Bennett Prize Names 2021 Recipient
The artist Ayana Ross has won the 2021 Bennett Prize, which comes with $50,000 and recognizes the achievements of women working in figurative painting. The funds will be used toward a traveling solo show of Ross’s work, which often examines Black life in the American South. An exhibition at the Muskegon Museum of Art in Michigan, on view through September 5, features work by Ross, the nine other finalists for this year’s award, and Aneka Ingold, the first winner of the Bennett Prize in 2019.
Simon Lee Gallery Now Represents Sonia Boyce Sonia Boyce, who will be the first Black woman to represent Britain at the Venice Biennale in 2022, is now represented by Simon Lee Gallery, which has locations in London and Hong Kong. Boyce’s socially engaged practice has spanned performance, drawing, photography, video, and other mediums. Simon Lee will present an exhibition of the artist’s work in London in fall 2022, and the artist will continue to work with Apalazzo Gallery in Italy.
Nicelle Beauchene Now Represents Lucy Puls Nicelle Beauchene Gallery in New York now represents multidisciplinary artist Lucy Puls. Since the early 1980s, Puls has interrogated materiality, capitalism, and memory through sculpture and photography. Her work is often comprised of discarded or lost objects as a statement on what people assign value. She has shown at the Jewish Museum in New York, SculptureCenter in Queens, and the San Francisco Museum of Modern Art, among other venues. The gallery will present her work during Art Basel’s “OVR: Portals” in June, and will mount a solo exhibition of her work at the gallery in December.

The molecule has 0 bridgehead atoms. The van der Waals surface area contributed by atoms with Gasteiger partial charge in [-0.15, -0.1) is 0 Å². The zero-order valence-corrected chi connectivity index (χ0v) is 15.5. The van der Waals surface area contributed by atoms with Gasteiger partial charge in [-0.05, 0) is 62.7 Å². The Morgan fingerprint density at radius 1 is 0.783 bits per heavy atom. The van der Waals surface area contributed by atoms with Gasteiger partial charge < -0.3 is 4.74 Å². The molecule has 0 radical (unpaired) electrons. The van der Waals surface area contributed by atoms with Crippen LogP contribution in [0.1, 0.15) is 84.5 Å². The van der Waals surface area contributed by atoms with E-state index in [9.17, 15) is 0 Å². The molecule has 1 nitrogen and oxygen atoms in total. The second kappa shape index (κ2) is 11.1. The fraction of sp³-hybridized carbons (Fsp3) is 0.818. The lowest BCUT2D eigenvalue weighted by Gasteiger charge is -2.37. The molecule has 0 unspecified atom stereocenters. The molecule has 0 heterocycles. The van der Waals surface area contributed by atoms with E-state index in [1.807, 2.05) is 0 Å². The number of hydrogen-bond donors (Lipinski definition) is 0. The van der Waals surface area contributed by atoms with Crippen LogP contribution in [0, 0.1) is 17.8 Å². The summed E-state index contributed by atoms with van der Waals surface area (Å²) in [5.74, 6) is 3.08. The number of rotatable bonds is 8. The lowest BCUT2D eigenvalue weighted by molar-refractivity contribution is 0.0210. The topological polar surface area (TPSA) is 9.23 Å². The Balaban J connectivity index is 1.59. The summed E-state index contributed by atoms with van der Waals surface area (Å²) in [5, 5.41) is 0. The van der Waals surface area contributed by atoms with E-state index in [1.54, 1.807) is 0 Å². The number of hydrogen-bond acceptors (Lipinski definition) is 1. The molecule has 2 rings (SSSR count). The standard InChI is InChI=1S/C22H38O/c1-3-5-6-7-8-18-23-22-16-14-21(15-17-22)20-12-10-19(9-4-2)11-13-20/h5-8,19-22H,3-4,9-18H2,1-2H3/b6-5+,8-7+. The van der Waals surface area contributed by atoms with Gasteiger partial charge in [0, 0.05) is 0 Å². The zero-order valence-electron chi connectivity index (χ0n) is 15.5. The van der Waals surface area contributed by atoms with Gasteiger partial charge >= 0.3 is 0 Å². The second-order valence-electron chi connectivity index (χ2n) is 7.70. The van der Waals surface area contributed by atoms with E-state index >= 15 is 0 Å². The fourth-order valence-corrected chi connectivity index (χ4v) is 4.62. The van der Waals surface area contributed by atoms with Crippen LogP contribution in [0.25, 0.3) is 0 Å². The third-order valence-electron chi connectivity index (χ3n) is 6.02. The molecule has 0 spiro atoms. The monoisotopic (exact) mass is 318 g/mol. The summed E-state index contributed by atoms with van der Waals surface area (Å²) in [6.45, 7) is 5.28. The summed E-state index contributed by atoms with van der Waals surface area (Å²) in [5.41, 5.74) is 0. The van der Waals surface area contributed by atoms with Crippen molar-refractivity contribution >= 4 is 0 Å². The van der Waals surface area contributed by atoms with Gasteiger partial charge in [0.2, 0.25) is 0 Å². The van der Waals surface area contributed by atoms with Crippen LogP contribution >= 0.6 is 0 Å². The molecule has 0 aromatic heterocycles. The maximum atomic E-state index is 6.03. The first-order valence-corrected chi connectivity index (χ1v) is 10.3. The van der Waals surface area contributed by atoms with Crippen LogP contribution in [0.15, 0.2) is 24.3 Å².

David Castillo Adds Yesiyu Zhao to Roster
Miami-based gallery David Castillo now represents Brooklyn-based artist Yesiyu Zhao. Through his painting practice, Zhao attempts to humanize communities that have historically been “othered” by creating images that show the beauty within these communities. Zhao’s first solo exhibition is currently on view in the DC Triangle at David Castillo through July 3. Zhao will have a solo exhibition at David Castillo’s flagship location in 2022.
Thursday, May 27
Whitney Museum Appoints New Chair of Education
The Whitney Museum in New York has hired Cris Scorza as its chair of education. Joining the museum on July 1 from the Museum of Contemporary Art San Diego, where she has worked as senior director of education and engagement since 2017, Scorza will work closely with Whitney director Adam Weinberg to grow its education program. She will manage the education department and its staff across four program areas—interpretation and research; public programs; school, youth, and family programs; and access and community programs—and she will also have a role in the institution’s Latinx initiatives.
White Cube Now Represents Cinga Samson White Cube gallery, which maintains spaces in London, New York, Hong Kong, and Paris, now represents South African painter Cinga Samson. A self-taught artist, his figurative works explore ideas of desire and transience. He has shown at Perrotin Gallery in New York, Minneapolis Institute of Art, and Museum of Cultures of Oaxaca in Santo Domingo. His upcoming solo exhibitions include solo presentations at the FLAG Art Foundation in New York and White Cube in London in 2022.National YoungArts Foundation Names 2021 Winner of Jorge M. Pérez Award
New York–based textile artist Malaika Temba is this year’s winner of the National YoungArts Foundation’sJorge M. Pérez Award, which comes with an unrestricted $25,000 prize. “This award will change the way I can create, and will help me connect to a more global art world, specifically one that embraces the Global South,” Temba said in a statement.
Wednesday, May 26
Fort Gansevoort Now Represents the Estate of Winfred Rembert